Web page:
Imam Abduzhabbarov is allowed only two two-hour meetings with relatives each year. Only two or three relatives are allowed to attend each visit. As he and his wife have 10 children, this means that about five of them have not seen their father for more than a year, relatives complained. Imam Abduzhabbarov is not allowed to make telephone calls, and any letters he writes are checked by the prison authorities before being sent.
Imam Abduzhabbarov is not allowed to have religious literature of his choice in his cell. Prison officials "give Abdukhalil the Koran to read, then they take it back", relatives complained to Forum 18.
Denials of prisoners' freedom of religion and belief
Many Muslim prisoners of conscience have stated that their human rights are violated in prison, including by being banned from reading the Koran and other religious books (see eg. F18News 9 March 2016 http://www.forum18.org/archive.php?article_id=2156). The UN Standard Minimum Rules for the Treatment of Prisoners (known as the Mandela Rules - A/C.3/70/L.3) require governments to respect the freedom of religion and belief and other human rights of prisoners.
"So far as practicable, every prisoner shall be allowed to satisfy the needs of his or her religious life by attending the services provided in the prison and having in his or her possession the books of religious observance and instruction of his or her denomination", Rule 66 notes.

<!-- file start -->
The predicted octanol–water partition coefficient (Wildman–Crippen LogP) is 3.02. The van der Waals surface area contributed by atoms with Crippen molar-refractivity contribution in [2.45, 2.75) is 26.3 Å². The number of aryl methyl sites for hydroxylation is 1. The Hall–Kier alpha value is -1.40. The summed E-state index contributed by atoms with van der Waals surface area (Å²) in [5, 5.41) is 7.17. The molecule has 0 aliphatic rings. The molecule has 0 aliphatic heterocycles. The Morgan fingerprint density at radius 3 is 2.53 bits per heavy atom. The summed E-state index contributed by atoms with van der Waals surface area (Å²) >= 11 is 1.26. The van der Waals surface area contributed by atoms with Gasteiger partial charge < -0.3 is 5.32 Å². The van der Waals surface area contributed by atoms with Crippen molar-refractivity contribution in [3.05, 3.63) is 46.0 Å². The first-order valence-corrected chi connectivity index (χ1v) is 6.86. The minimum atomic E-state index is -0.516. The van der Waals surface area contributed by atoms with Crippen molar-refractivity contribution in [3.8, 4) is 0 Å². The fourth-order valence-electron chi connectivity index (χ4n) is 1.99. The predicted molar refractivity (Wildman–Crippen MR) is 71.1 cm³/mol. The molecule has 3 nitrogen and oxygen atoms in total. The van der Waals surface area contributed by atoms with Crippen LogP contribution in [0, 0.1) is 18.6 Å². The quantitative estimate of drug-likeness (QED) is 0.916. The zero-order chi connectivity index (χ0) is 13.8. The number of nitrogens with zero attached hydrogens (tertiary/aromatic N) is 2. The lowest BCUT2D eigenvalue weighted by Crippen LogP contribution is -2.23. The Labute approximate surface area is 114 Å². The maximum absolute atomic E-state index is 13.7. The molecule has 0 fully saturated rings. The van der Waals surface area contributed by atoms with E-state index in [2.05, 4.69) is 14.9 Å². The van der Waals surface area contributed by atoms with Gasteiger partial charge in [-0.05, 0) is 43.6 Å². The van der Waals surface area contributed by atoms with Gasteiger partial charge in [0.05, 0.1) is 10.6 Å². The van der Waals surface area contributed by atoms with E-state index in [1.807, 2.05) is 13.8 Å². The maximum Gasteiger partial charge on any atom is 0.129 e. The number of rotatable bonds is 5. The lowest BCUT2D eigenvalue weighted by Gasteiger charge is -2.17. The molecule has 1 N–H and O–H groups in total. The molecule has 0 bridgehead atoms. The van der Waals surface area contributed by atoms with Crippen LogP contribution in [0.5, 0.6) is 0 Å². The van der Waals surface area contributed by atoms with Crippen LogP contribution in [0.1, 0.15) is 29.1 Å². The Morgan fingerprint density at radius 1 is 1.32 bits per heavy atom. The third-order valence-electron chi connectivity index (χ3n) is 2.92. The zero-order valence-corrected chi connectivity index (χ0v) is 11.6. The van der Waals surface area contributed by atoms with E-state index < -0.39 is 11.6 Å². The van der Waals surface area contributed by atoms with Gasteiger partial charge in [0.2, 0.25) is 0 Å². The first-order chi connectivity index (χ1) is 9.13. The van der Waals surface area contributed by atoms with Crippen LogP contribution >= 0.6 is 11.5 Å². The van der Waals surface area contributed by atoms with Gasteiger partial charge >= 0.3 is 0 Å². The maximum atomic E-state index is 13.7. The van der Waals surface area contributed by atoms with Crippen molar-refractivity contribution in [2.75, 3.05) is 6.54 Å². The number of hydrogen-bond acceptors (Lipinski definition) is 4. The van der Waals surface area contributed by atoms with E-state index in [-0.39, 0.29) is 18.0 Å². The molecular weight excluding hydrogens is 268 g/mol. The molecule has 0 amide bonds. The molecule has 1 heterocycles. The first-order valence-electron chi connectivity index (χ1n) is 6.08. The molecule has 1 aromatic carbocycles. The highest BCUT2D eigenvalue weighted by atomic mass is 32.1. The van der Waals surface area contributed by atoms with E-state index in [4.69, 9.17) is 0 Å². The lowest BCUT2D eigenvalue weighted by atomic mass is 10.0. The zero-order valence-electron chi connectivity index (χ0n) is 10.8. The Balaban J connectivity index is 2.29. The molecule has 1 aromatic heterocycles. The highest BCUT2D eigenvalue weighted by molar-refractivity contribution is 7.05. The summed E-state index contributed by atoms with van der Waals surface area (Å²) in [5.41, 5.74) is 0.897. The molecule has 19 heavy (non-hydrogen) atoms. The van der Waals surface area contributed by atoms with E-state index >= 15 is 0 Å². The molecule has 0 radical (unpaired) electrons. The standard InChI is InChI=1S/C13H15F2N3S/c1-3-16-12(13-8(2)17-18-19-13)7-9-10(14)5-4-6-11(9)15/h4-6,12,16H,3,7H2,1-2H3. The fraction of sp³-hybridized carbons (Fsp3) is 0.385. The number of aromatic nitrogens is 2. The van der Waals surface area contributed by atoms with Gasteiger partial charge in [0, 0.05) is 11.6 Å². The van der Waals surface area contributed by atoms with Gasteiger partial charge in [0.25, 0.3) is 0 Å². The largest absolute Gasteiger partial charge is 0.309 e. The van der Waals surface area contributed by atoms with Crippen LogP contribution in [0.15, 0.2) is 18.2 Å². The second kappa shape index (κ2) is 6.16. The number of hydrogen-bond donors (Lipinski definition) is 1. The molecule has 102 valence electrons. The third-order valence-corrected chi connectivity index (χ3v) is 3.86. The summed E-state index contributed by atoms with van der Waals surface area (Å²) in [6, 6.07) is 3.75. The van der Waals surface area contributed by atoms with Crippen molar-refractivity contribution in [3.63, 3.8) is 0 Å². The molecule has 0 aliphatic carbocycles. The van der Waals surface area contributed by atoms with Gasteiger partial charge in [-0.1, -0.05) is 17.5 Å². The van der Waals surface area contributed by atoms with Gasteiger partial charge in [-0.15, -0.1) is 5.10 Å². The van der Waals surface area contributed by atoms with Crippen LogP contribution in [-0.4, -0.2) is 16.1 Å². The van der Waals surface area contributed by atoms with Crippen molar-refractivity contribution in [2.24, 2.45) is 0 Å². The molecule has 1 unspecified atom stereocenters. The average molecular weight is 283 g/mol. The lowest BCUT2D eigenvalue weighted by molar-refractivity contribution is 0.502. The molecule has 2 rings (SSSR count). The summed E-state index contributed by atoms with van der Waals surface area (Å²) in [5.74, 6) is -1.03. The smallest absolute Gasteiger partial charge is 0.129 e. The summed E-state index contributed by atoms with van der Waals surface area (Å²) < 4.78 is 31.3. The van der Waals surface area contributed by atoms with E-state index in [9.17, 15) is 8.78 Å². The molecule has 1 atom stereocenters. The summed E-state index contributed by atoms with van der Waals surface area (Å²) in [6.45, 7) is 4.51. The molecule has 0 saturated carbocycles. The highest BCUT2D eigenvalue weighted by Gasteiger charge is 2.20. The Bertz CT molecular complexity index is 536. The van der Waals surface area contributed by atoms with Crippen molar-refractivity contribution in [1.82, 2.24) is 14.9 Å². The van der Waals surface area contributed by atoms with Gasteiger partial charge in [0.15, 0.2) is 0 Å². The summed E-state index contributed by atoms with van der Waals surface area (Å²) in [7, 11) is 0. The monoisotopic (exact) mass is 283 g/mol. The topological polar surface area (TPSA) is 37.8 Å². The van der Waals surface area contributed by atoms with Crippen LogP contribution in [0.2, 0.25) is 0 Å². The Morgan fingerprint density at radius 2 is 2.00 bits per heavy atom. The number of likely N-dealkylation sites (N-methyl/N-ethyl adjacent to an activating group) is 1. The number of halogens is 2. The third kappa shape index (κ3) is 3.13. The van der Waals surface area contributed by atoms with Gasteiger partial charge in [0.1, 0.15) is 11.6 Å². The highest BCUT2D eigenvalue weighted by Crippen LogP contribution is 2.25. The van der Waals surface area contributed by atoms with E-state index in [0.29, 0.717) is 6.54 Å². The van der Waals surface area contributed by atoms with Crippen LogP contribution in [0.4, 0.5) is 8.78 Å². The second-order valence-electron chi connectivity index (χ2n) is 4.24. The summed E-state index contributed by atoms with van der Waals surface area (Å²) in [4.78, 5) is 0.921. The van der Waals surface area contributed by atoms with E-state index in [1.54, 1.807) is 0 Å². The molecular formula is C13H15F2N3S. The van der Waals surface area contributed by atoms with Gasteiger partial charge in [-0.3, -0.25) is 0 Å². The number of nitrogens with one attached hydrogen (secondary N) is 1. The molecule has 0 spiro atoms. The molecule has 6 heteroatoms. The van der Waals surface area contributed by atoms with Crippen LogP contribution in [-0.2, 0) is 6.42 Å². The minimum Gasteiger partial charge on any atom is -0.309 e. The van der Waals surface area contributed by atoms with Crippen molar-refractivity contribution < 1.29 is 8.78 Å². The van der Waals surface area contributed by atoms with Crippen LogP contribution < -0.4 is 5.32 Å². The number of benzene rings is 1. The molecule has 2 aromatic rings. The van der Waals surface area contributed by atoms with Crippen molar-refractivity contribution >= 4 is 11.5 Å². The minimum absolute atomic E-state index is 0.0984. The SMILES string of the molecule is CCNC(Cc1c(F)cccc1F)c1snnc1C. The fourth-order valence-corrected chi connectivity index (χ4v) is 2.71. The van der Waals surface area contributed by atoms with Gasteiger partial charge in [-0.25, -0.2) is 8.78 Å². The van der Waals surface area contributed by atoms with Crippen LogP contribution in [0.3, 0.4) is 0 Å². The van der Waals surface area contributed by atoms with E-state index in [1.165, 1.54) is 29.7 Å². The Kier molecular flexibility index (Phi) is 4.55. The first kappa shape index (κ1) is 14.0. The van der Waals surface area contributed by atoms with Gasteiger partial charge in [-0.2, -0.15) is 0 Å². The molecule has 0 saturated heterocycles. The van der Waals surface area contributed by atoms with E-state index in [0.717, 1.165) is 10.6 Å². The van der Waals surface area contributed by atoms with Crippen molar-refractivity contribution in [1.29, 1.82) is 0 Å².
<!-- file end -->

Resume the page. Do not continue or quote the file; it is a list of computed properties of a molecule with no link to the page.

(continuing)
Rule 65 of the Standard Minimum Rules requires prisons to allow communal religious observance led by a "qualified representative" of that faith and private visits to prisoners by such representatives at individual prisoners' request.
Denials of the Koran and other Islamic literature, as well as the forcible shaving off of beards, appears to be a standard punishment imposed by the authorities on male Muslims jailed for exercising their freedom of religion or belief. In the case of prisoner of conscience Saken Tulbayev, a prison Deputy Director in Almaty attempted to justify part of this punishment by claiming to Forum 18 that "even if it says Koran or Bible on the cover, maybe something else is written there" (see F18News 10 June 2015 http://www.forum18.org/archive.php?article_id=2072).
Credible claims of torture have often been made in relation to prisoners of conscience jailed for exercising their freedom of religion or belief (see eg. F18News 29 December 2015 http://forum18.org/archive.php?article_id=2136).